Responsible investing is going down a storm within the intergenerational wealth transfer market.
Indeed, according to Martin Stanley, chartered financial planner at Rowley Turton, it is more like a "tempest, having grown so much that it is hard to keep up". But he argues that advisers must make a concerted effort to stay abreast in this field through continuing professional development in order to attract and retain the next generation of investors.
Commenting on how advisers can incorporate responsible investments into recommendations for inheritance planning, Stanley says: “Socially responsible investment options have increased gradually for some time, but only in the past couple of years has the trickle turned into a flood.
"New socially responsible investment funds now appear almost daily and investment managers are falling over each other to explain how they measure up. The explosion seems at least partly due to a belated realisation that the approach needn’t necessarily mean compromised returns."
He adds: “From an adviser’s point of view, socially responsible investing is developing so fast that keeping abreast of it all can be tough. However, if we’re to attract and retain clients from the next generation of investors, then it’s vital to keep up – a prime example of where CPD really is an essential part of our professional life.”
Stanley says he expects responsible investing to factor increasingly into his clients’ expectations, especially when taking in the views of beneficiaries for intergenerational and inheritance planning.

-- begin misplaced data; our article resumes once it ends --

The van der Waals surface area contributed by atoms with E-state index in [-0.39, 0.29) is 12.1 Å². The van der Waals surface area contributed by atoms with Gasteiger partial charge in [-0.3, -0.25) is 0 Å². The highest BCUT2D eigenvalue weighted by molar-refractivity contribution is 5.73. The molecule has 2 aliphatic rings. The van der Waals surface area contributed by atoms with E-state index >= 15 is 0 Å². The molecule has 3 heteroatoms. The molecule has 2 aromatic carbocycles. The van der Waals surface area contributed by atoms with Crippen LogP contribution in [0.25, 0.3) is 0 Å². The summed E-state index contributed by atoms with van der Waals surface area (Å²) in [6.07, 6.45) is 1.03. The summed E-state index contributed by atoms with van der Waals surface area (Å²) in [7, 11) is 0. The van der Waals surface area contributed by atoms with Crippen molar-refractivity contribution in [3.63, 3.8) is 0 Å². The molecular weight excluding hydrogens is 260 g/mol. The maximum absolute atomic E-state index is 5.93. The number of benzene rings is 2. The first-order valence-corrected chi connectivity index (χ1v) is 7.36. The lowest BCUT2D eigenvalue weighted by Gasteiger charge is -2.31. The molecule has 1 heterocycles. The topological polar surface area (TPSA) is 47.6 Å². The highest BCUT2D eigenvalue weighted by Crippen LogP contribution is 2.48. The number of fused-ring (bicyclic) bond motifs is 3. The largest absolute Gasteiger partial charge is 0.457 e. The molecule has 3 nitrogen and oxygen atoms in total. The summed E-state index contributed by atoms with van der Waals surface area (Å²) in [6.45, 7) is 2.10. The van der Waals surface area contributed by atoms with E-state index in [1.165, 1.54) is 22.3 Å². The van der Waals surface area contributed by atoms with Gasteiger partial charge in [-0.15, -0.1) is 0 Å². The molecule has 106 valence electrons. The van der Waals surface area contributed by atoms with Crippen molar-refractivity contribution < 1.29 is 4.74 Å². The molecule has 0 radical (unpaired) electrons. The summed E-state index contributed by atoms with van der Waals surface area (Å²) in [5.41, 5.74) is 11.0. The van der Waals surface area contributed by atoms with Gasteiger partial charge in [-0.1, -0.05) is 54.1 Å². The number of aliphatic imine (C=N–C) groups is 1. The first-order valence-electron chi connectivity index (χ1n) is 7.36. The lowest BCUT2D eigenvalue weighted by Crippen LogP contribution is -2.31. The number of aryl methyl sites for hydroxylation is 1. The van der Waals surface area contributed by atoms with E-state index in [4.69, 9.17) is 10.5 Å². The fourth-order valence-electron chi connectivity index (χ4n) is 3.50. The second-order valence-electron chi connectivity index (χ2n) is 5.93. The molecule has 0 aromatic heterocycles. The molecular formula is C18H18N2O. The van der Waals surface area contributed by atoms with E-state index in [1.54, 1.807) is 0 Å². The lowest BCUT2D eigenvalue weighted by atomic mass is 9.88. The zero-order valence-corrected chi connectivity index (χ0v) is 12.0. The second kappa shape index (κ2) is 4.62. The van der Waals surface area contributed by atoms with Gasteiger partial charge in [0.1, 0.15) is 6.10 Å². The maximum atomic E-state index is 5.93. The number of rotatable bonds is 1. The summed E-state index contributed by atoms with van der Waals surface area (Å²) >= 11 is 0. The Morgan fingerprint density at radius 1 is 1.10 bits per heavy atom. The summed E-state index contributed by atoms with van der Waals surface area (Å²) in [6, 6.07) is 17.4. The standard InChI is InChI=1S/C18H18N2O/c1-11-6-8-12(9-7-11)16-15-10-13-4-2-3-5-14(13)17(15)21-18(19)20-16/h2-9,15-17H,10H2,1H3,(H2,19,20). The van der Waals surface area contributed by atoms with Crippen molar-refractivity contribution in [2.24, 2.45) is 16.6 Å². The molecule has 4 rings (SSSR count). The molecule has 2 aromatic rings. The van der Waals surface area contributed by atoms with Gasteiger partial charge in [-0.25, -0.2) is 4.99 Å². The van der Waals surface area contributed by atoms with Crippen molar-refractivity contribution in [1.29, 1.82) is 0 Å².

“As a practice we emphasise long-term and intergenerational planning. Therefore it can be important not only that planning is appropriate for our immediate client, but also that it broadly fits the expectations of the family and eventual heirs.
“Sometimes this means simply taking into account the interests of family members (typically spouses and children), but sometimes more direct involvement. For example, where planning is explicitly intergenerational in the form of planned bequests, it can be appropriate to elicit the views of the eventual beneficiaries. Where family trusts are involved, clients have sometimes included family members as trustees for the specific purpose of representing what’s sometimes seen as a ‘younger point of view’.”
But how can the IFA community actually incorporate responsible investments into recommendations?
Mel Kenny, chartered financial planner at Radcliffe & Newlands, says that effective fact-finding is the key that can unlock a world of opportunities within the intergenerational wealth transfer market.
He says: “Questions around one’s ethical stance will uncover whether responsible investments are required for recommendations. Diversification may also be a driver for those who are not driven by green or sustainable issues, but don’t want to be left behind should future returns be driven by younger people influencing firms to be more responsible in their behaviour.”
Kenny also stresses that advisers must start having wider conversations with beneficiaries when they are planning for intergeneration wealth transfer, especially if they want to avoid losing the mandate on the estate.